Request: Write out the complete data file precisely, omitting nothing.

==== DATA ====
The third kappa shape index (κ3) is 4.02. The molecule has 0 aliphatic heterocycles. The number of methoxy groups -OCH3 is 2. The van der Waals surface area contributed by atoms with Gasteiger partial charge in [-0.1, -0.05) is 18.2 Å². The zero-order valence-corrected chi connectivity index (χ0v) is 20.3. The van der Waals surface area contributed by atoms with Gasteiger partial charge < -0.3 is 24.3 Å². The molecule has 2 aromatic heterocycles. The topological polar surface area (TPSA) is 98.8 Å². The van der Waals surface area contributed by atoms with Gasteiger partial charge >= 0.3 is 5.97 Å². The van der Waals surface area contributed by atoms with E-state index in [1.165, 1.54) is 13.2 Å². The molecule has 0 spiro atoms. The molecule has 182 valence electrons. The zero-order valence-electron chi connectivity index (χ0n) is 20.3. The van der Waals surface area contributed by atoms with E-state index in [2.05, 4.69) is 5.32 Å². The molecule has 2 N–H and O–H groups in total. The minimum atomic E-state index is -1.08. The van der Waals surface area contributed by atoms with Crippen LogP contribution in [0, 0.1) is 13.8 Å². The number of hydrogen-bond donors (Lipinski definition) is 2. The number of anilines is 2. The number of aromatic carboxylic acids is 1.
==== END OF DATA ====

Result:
The third kappa shape index (κ3) is 4.02. The molecule has 0 aliphatic heterocycles. The number of methoxy groups -OCH3 is 2. The van der Waals surface area contributed by atoms with Gasteiger partial charge in [-0.1, -0.05) is 18.2 Å². The zero-order valence-corrected chi connectivity index (χ0v) is 20.3. The van der Waals surface area contributed by atoms with Gasteiger partial charge < -0.3 is 24.3 Å². The molecule has 2 aromatic heterocycles. The topological polar surface area (TPSA) is 98.8 Å². The van der Waals surface area contributed by atoms with Gasteiger partial charge >= 0.3 is 5.97 Å². The van der Waals surface area contributed by atoms with E-state index in [1.165, 1.54) is 13.2 Å². The molecule has 0 spiro atoms. The molecule has 182 valence electrons. The zero-order valence-electron chi connectivity index (χ0n) is 20.3. The van der Waals surface area contributed by atoms with E-state index in [2.05, 4.69) is 5.32 Å². The molecule has 2 N–H and O–H groups in total. The minimum atomic E-state index is -1.08. The van der Waals surface area contributed by atoms with Crippen LogP contribution in [0, 0.1) is 13.8 Å². The number of hydrogen-bond donors (Lipinski definition) is 2. The number of anilines is 2. The number of aromatic carboxylic acids is 1.